While early warm spring weather and recent rainfall is welcomed, the accompanying mosquitoes are not and they are already out in force. Keeping mosquitoes at bay while you garden is certainly a challenge.
Pesky, painful mosquito bites bring uncomfortable itching and swelling, but mosquitoes also transmit diseases such as West Nile virus, Eastern Equine Encephalitis and canine heartworm disease. By eliminating sources of standing water near your house, you will significantly reduce the number of young mosquitoes that develop into disease-carrying adults
Gardeners should take steps to protect themselves from biting mosquitoes and reduce mosquito breeding sites in the landscape. Early morning and late evening are often convenient times to garden. These are, unfortunately, peak times for mosquito activity, but this doesn’t mean you have to give up gardening.
To protect yourself from bites. If possible, avoid working in the garden or sitting outside at dawn and dusk. When working outside, wear protective clothing, including light colored, long-sleeved shirts and pants. Use personal repellents or wear outdoor apparel made specifically to repel biting insects.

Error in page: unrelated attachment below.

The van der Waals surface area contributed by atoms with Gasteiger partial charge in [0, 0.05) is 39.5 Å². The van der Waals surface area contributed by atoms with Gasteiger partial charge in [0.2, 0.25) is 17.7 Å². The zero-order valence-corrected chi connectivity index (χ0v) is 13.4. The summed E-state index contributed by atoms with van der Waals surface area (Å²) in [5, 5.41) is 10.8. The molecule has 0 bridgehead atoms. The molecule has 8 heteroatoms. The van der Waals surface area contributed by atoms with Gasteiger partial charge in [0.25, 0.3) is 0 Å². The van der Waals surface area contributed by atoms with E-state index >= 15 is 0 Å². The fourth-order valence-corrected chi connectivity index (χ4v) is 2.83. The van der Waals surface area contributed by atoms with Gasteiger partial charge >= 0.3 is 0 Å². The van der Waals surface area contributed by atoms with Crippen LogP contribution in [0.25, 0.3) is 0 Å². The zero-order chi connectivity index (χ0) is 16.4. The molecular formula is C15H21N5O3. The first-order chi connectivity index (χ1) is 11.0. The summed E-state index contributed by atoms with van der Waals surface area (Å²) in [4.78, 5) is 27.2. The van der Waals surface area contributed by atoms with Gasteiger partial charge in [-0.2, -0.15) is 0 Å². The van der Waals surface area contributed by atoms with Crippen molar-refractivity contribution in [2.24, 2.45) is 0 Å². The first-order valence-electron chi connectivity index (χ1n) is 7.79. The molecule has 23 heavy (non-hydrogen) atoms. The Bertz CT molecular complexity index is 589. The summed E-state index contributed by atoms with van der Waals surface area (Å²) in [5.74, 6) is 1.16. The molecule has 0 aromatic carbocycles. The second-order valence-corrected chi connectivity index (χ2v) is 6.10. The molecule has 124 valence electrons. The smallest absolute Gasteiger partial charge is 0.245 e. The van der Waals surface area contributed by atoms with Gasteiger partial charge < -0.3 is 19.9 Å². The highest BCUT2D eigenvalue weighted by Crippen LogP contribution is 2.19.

Reduce mosquito breeding sites
Inspect your home and yard for sources of standing water where mosquito eggs, larvae and pupae grow. Be vigilant — do not allow water to stand for over three days in potted plant saucers or pet bowls. Change the water in birdbaths twice weekly. For convenience, locate them near an outdoor faucet and hose.
Cover rain collecting barrels. Repair leaking exterior faucets, hose bibs and hose nozzles. Drain stumps or tree holes that contain water or fill them with sand or mortar. Alter landscape irrigation practices if necessary so that no runoff is produced. This not only eliminates curbside standing water in streets, but saves you money. Resting sites for adult mosquitoes may be diminished by reducing dense vegetation. Keeping lawns mowed can reduce adult resting sites.
Clean clogged gutters and downspouts which can become prime mosquito breeding pools. Dispose of or recycle containers, such as soda cans, buckets, tires, and plastic sheeting from around your home. Periodically empty the saucers under ceramic pots to make sure they are not harboring mosquito larvae. Empty children’s wading pools and other outside toys that may hold water.
In ponds or other areas where standing water cannot be removed, use larvacides. These products contain Bacillus thuringiensis (Bt), a natural bacteria.
Mosquitoes can have a great impact on the outdoor activity and well being of people and pets. Take a few precautionary steps to protect yourself from mosquito bites and reduce their breeding sites near your home.